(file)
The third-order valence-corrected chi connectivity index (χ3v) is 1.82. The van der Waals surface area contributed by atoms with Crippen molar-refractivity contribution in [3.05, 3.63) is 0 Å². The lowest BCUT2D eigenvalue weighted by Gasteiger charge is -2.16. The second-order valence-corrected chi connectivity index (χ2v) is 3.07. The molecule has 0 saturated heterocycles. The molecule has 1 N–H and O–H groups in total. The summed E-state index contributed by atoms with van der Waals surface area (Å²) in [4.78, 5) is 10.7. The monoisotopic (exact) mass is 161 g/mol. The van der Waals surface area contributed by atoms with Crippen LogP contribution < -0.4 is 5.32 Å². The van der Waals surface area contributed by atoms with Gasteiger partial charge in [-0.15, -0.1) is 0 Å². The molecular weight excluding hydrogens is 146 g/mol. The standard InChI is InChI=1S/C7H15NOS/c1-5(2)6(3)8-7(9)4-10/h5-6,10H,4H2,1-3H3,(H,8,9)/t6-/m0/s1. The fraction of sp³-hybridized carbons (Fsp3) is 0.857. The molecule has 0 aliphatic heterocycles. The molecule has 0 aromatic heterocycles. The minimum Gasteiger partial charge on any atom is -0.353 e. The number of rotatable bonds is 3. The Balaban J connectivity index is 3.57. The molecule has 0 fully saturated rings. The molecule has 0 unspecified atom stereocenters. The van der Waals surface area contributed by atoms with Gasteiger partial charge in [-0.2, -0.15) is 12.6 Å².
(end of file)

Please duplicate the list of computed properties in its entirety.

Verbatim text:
The third-order valence-corrected chi connectivity index (χ3v) is 1.82. The van der Waals surface area contributed by atoms with Crippen molar-refractivity contribution in [3.05, 3.63) is 0 Å². The lowest BCUT2D eigenvalue weighted by Gasteiger charge is -2.16. The second-order valence-corrected chi connectivity index (χ2v) is 3.07. The molecule has 0 saturated heterocycles. The molecule has 1 N–H and O–H groups in total. The summed E-state index contributed by atoms with van der Waals surface area (Å²) in [4.78, 5) is 10.7. The monoisotopic (exact) mass is 161 g/mol. The van der Waals surface area contributed by atoms with Crippen LogP contribution < -0.4 is 5.32 Å². The van der Waals surface area contributed by atoms with Gasteiger partial charge in [-0.15, -0.1) is 0 Å². The molecular weight excluding hydrogens is 146 g/mol. The standard InChI is InChI=1S/C7H15NOS/c1-5(2)6(3)8-7(9)4-10/h5-6,10H,4H2,1-3H3,(H,8,9)/t6-/m0/s1. The fraction of sp³-hybridized carbons (Fsp3) is 0.857. The molecule has 0 aliphatic heterocycles. The molecule has 0 aromatic heterocycles. The minimum Gasteiger partial charge on any atom is -0.353 e. The number of rotatable bonds is 3. The Balaban J connectivity index is 3.57. The molecule has 0 fully saturated rings. The molecule has 0 unspecified atom stereocenters. The van der Waals surface area contributed by atoms with Gasteiger partial charge in [-0.2, -0.15) is 12.6 Å².